• An accelerated refund by the State of corporate tax credits refundable in 2020, including the research tax credit (CIR) for the year 2019, and VAT credits. All companies have the possibility to apply for an early refund of corporate tax claims refundable in 2020 and an accelerated processing of VAT credit refund claims by the Public Finances Directorate General (DGFiP). Start-ups as SMEs and/or Young Innovative Enterprises (JEI) are eligible for immediate refund of the CIR. They can therefore apply now, without waiting for the filing of their annual financial statements ("liasse fiscale"), for a refund of the CIR for the year 2019, which amounts to a cash advance of around EUR 1.5 billion. The corporate tax services (SIE) are mobilised to process the companies' refund requests as soon as possible, within a few days.

  • An accelerated payment of the PIA innovation support grants already allocated but not yet released, for an estimated total amount of EUR 250 million. Following a government request, Bpifrance and Ademe automatically accelerate the payment of innovation support grants from the PIA, such as innovation contests, by paying in advance the instalments not yet released for projects that have already been validated. Concurrently, for companies receiving subsidies in the form of repayment advances or grants accompanied by fees, the next repayment deadlines are postponed for up to six months.

  • Finally, the State maintains, through Bpifrance, its support for innovative companies with nearly EUR 1.3 billion planned for 2020 (grants, repayable advances, loans, etc.). Bpifrance will also continue its direct equity investments and investments in fund of funds, alongside private investors.

On 31 March, the government announced a further set of measures:260

  • the strengthening of the “solidarity fund” for the self-employed workers and smallest firms, by lowering the eligibility conditions and increasing public funding to EUR 7 billion. Insurance companies will also contribute to the fund.

  • tax exemptions for bonuses of workers in “essential” sectors. Firms will be able to pay EUR 1 000 bonuses to those workers until the end of August (and up to EUR 2 000 if they have a firm-level agreement).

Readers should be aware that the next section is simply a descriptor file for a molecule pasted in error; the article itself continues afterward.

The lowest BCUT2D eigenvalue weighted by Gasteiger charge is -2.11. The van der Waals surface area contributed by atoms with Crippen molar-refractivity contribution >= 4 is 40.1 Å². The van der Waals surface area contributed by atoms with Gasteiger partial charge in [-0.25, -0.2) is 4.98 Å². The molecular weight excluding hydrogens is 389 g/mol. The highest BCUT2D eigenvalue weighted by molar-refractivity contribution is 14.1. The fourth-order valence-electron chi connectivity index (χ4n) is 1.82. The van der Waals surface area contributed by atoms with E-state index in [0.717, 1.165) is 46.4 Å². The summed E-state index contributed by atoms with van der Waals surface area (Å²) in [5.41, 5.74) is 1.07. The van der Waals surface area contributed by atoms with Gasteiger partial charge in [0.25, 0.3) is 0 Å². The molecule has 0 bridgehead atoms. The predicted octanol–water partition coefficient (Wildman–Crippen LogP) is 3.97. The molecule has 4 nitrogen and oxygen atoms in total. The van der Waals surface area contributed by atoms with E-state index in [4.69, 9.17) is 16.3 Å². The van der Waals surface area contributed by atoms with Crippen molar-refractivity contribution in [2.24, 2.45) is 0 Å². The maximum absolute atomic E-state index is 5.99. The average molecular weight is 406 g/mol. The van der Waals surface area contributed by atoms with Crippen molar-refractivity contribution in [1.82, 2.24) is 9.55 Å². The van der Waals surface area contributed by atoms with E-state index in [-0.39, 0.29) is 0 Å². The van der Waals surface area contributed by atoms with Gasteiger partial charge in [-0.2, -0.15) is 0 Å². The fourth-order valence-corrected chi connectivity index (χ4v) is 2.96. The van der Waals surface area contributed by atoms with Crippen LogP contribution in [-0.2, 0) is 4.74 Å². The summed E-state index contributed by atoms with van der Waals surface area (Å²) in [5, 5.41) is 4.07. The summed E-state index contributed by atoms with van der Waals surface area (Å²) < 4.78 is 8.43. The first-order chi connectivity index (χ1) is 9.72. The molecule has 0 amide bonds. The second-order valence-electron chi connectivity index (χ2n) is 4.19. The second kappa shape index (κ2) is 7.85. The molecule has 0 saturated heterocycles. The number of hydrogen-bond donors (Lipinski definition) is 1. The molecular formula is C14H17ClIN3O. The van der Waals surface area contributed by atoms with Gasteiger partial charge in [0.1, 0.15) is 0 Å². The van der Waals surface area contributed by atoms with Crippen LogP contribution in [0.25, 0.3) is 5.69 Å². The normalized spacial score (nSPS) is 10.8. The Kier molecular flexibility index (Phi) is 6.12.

• additional support for exporting firms, including: higher coverage and guarantees of public export insurance.

  • a reinsurance scheme of EUR 10 billion for inter-firm payments (credit-insurance).

On 15 April, the government expanded the size of the stimulus package from EUR 100 billion to EUR 110 billion.261

On 9 June, the government launched a EUR 15 billion aerospace support package, which will also benefit SMEs.262

On 25 June, the government extended support measures for business.263

On 14 July, the government announced a further EUR 100 billion in economic support measures, include EUR 30 billion to make the partial employment scheme more long term.264

In addition, national and regional authorities are collaborating to deal with the crisis as part of the new Economic council ‘Etats-Régions’. In practice, regional task forces have been set up together with public development banks to accelerate support measures for enterprises. For instance, Ile de France launched a number of measures for company support.265

Community initiatives, such as the one by La France Tech Toulouse, have been launched to highlight how start-ups can play a role in combatting the crisis.266 Industry associations, such as France Digital, also step up their efforts in supporting SMEs during the crisis, for instance through a toolkit on teleworking and advice to companies. France insurers have also announced up to EUR 1 billion measures to support SMEs.267

 Germany

At the start of the crisis, the government has referred SMEs to instruments already available to help companies cover short-term liquidity requirements, including working capital loans and guarantees.268 Access to short-term work arrangements (Kurzarbeit) was expanded in order to avert a sharp rise in unemployment. In practice, firms can apply for the funds when just 10% of their workers are affected by a work stoppage, compared to one-third previously.269 On 10 March, the federal cabinet extended the short-time work allowance to prevent employee layoffs due to the current slump in orders. Furthermore, the country’s labour ministry plans to relax the Sunday work ban to prevent supply bottlenecks.270

On 9 March, the government announced a package of measures, with federal investments to be increased by EUR 3.1 billion between 2021 and 2024 and including extensive measures to improve liquidity for companies, including SMEs.271

On 13 March, a comprehensive package to guarantee liquidity of affected firms was announced without limits to credits: